Lively discussions and presentations addressing the issue of „Industrial Heritage: The International Story"
How do we illustrate the pan-European dimension of industrial heritage? To discuss this question about 60 participants gathered at the ERIH annual conference 2016. The programme started with the presentation of the just published ERIH brochure „Industrial Heritage: The International Story", followed by case studies with a multi-national focus. Further issues included organizational structures of ERIH on a national level and the network’s contribution to the European Cultural Heritage Year 2018. The host city Porto boasted exciting visits, bright summer days and Atlantic feel.
The new ERIH brochure, presented by Peter Wakelin on behalf of the author Barrie Trinder, characterizes the industrialization of Europe as a multi-facetted cross-border process. The brochure’s professional approach primarily addresses industrial heritage sites, but is also of interest for a broader audience.
The series of best-practice case studies was opened by Gérald Colleaux, Programme Manager at the Directorate-General for Education and Culture, European Commission. His brief portrait of the "European Heritage Label" investigated how the EU seeks to uncover the common yet diverse cultural heritage of Europe at selected sites of outstanding historical significance. Walter Hauser, head of LVR Industrial Museum, spoke about a successful student exchange scheme between the industrial museums in Cromford, England, and the Cromford Textile Mill in Ratingen near Düsseldorf, which he claimed to be a model co-operation for other ERIH sites.
Multiple countries, as stated by Ernst Miglbauer of Invent-Büro OÖ, are also involved in the revitalization of a former railway, the Fen-Rail, being transformed into the Vennbahn Cycle Route along the German-Belgian-Luxembourgish borders, thus connecting several towns with a significant industrial history. Harry van Royen of Projectvereniging Erfgoed Rupel addressed the challenges of documenting the almost vanished Belgian brick and tile industry including its impact on other European countries. In the end, Karel Malik of Dolní oblast Vítkovice introduced the participants to the pan-European interconnections of the new ERIH Anchor Point Vítkovice in Ostrava, Czech Republic.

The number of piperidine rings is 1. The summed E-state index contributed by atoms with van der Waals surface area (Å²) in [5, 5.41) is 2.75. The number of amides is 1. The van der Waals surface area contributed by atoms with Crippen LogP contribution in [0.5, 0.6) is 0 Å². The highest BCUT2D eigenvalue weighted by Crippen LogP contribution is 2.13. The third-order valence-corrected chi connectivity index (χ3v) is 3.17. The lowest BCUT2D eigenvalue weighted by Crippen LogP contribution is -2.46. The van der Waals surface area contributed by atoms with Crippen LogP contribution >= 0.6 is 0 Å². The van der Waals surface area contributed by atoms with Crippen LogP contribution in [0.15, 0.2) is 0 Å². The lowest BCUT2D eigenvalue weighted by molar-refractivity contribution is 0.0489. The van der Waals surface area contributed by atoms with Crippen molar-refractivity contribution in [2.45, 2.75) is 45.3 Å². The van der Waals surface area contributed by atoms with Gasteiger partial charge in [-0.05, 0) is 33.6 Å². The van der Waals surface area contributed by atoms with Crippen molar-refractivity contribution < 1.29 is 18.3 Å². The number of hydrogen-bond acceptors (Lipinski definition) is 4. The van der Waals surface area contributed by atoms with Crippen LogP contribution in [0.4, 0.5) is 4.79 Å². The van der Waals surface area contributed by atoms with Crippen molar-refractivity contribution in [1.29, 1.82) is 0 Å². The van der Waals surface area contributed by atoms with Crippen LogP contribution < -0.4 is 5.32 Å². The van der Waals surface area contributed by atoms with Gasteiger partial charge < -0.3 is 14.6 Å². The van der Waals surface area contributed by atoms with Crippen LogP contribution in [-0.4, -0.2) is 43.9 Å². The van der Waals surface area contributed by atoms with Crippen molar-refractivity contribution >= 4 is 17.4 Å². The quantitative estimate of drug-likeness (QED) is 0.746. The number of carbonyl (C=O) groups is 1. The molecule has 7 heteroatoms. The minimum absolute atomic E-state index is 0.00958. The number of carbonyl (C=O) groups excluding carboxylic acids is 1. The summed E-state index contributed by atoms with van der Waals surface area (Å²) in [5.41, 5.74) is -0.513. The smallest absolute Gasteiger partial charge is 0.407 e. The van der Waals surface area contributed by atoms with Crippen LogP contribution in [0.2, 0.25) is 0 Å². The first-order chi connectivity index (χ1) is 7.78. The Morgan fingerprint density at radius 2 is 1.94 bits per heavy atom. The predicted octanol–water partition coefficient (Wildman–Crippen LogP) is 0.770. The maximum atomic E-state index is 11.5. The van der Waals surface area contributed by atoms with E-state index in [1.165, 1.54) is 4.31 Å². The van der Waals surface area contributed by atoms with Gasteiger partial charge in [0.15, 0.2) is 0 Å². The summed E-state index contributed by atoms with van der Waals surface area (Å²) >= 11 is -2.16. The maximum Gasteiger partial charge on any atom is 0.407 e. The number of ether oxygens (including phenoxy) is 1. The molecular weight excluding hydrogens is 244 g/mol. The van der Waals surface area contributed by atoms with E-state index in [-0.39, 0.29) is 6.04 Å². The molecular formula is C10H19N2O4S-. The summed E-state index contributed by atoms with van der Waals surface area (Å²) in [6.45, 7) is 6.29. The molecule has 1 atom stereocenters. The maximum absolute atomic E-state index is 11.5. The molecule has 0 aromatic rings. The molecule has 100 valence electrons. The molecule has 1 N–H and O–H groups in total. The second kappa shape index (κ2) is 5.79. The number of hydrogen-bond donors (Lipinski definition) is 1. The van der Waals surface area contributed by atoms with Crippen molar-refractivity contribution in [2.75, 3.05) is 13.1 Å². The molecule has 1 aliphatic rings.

Three lively panel discussions were scheduled for the afternoon. The first of it shared experiences with the implementation of ERIH on a national level. Innovative proposals resulted from a workshop focusing on recommendable activities for ERIH members during the next funding period 2017 to 2021. A whole range of good ideas came out of brainstorming sessions investigating a shared performance of ERIH in the European Cultural Heritage Year 2018. More details will be announced soon.
The guided tours that accompanied the conference were manifold as usual and covered also the surroundings of Porto, including Guimarães, the country’s first capital and the cradle of the Portuguese nation. Visits to a hat-making site, a cutlery factory, a fish processing plant, a national railway museum and the oldest textile mill in the country are proof enough that the region is deeply rooted in industrial history. Porto itself, with its historical center, appointed a World Heritage Site back in 1996, with its nearby beaches and the fantastic weather, showed a most charming side.
ERIH President Prof Dr Meinrad Maria Grewenig expressed his appreciation to the conference organizers and hosts and warmly invited all participants to join the ERIH annual conference 2017, probably to be held in Copenhagen from 20 to 22 September 2017.
The presentations on the conference
Photos of the conference